When my dad died, I was twenty-two years old, and both of my aunts (and their husbands) came for the memorial service. It was the first time I could really remember meeting my Aunt Sally and Uncle David, but we hit it off and kept in touch (Sally and I, that is—I don’t think David emails much). She was my travel buddy on two of my European trips before I had kids, in fact, and we had a great time! And after I had Theo, we met up with them in Portland for a short visit, back in the days when Theo spent a lot of time crying! And then we’ve visited them a couple of times in Virginia, too—with Theo and even once with Sam.
My aunt and I have noticed something fascinating over the past several years: Theo and David seem to be cut from the same cloth, despite not being blood relatives and despite having a nearly eighty-year gap in age. Sometimes, the similarities are almost eerie! Like Theo, my uncle has diverse and broad-ranging interests, and he delves very heavily into the things that interest him. And some of those things happen to be things that interest Theo as well. So whenever we’ve visited, the two of them have spent much time talking, a bit like two old men discussing deep topics, even though one of them is an elementary-schooler!
Because my dad died long before my kids were born, my Uncle David has been a bit like a stand-in grandfather for the boys on my side. They have their Papa on Chris’s side, of course, but my uncle is as close to a grandpa as they have on mine. Sam has only met Uncle David once, but Theo has met him several times and very much enjoys him. And what’s not to enjoy? My uncle is probably one of the smartest people I’ve ever met and has led, along with my aunt, a fascinating life. He’s got a fern named for him—how many people can say that? He and my aunt once went on a trip with Oliver Sacks (among other tour members), and my uncle is mentioned in one of Sacks’ books. My uncle decided to study prime numbers in his retirement years, for no other reason than he was interested in them…and ended up getting a paper published about them! And he makes a wickedly good Texas margarita and appreciates a good hamburger more than the average person. He has the most lovely mellifluous voice—he spent some time teaching, and I can imagine his students enjoyed just listening to him. What’s not to like?!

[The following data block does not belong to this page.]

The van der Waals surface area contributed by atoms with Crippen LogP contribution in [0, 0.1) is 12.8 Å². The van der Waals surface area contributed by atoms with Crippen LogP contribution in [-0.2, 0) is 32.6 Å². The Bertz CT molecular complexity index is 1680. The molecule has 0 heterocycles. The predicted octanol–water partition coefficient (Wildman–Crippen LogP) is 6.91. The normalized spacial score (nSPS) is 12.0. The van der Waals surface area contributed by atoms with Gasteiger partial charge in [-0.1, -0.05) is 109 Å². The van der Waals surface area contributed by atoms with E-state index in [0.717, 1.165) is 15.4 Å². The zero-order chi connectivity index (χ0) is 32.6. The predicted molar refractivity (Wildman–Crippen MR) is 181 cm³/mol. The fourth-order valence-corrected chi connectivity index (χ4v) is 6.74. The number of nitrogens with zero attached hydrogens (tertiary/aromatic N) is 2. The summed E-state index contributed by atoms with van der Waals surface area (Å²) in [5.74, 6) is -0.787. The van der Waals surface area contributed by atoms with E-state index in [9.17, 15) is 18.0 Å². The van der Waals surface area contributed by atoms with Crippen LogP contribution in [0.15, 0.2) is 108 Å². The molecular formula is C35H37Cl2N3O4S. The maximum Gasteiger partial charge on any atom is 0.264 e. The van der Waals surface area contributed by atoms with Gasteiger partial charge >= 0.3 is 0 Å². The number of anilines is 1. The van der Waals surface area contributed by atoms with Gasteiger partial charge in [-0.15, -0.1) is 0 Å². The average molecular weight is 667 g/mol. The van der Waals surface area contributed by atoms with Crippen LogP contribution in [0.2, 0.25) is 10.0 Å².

My uncle is now facing the end of his life, and we are very sad about this—including and perhaps especially Theo, who isn’t really old enough to understand the concept of “it’s very sad, but we also know that he has had a very full and good life.” When Theo overheard me talking to Chris about my uncle having cancer, he immediately said, “Can we go visit them? Can I see Uncle David again? We haven’t seen them in two years!” And we had to gently tell him that no, we couldn’t—as much as we’d like to, we just can’t afford to fly all four of us across the country. We had actually thought to do it for our summer vacation this year (before we knew about my uncle having cancer), but the numbers just wouldn’t work. We said maybe we could try FaceTime or Skype instead, so they could at least talk.
But thanks to a series of events, it turns out we are going to get to see my aunt and uncle—just Theo and me. It’ll be a quick four-day trip—out early on a Thursday morning, back in on a Sunday evening—but it’ll be long enough to spend two full days with my aunt and uncle while my uncle is still feeling well and able to enjoy the visit. I’m very glad we’ll get the chance to do this, and I’m very happy for Theo—I think it will mean a lot to him, and he’s very excited about it. My uncle may still have a fair amount of time left, but he may not—and we all know it’s best to do this while everyone can still enjoy it. I know one thing without a doubt: Theo is old enough that he will never forget the connection he and Uncle David shared, and it will be a relationship he looks back on with fondness.